This winter, Jay-Z and Beyonce took the "cutthroat" competition to coin the most original baby name to a new level, when they trademarked "Blue Ivy" to ensure other new moms and dads wouldn't copy the name of their new daughter, born Jan. 7 in New York City. Are we in for a wave of parents staking similar claims on baby-name turf? Here, a brief guide:
Why did Beyonce and Jay-Z get so protective about a name?
It's all about the brand. The recording stars most likely reserved the name of their wee A-lister "for a future line of baby clothing or kiddie items with the label Blue Ivy Carter on it," says tax lawyer and mom Jacoba Urist at MSNBC. So if you're hoping to "capitalize on their kid's fame and open up your own Blue Ivy boutique," you're out of luck.
Can non-celebrities follow their lead?
Technically, yes. But you'll gain little advantage, at least "99.9 percent of the time," Brett Frischmann, an expert in intellectual property and internet law at Cardozo School of Law, tells MSNBC. A trademark doesn't stop other parents from giving their kid your child's name. It just stakes a claim in the business world; it only becomes an issue if they try to profit off the name. "You could always name your child Delta and the airline couldn't sue you," unless you built a rival, identically named airline around your new offspring.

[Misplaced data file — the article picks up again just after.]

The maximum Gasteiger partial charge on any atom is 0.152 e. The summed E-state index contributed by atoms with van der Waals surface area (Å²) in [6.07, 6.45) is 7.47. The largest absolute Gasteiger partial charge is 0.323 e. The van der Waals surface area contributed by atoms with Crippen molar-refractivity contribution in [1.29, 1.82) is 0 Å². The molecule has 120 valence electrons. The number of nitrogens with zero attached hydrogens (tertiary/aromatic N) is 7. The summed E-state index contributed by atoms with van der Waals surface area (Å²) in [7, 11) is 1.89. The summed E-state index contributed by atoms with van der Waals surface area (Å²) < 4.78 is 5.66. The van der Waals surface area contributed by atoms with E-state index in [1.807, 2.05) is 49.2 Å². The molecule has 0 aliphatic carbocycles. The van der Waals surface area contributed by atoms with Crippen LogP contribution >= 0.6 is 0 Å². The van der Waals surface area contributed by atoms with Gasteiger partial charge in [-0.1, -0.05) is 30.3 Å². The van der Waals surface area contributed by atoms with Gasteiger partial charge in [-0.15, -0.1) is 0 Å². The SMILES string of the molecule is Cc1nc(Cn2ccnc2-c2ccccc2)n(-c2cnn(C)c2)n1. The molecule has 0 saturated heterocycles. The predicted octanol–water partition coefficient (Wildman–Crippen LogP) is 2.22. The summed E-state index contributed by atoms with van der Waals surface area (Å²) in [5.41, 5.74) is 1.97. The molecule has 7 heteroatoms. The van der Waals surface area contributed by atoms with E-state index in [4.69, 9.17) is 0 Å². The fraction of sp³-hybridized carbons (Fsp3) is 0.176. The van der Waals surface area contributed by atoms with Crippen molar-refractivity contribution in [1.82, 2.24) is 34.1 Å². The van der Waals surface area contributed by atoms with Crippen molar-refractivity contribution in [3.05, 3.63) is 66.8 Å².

What's an ordinary mom or dad to do?
Relatively rare names can catch fire quickly. The names Sophia and Jacob, considered rather "original" a decade or so ago, were the most popular names in 2011, according to the Social Security Administration. So many parents are opting for excessively creative spellings to make sure nobody "steals" their baby name, the STFU Parents blog at Mommyish said in December. (How many "Maddilhyns" do you know?) Today's parents will stop at nothing, it seems, to come up with unique names, "so that their kids have a better chance of being 'noticed' as they go through life."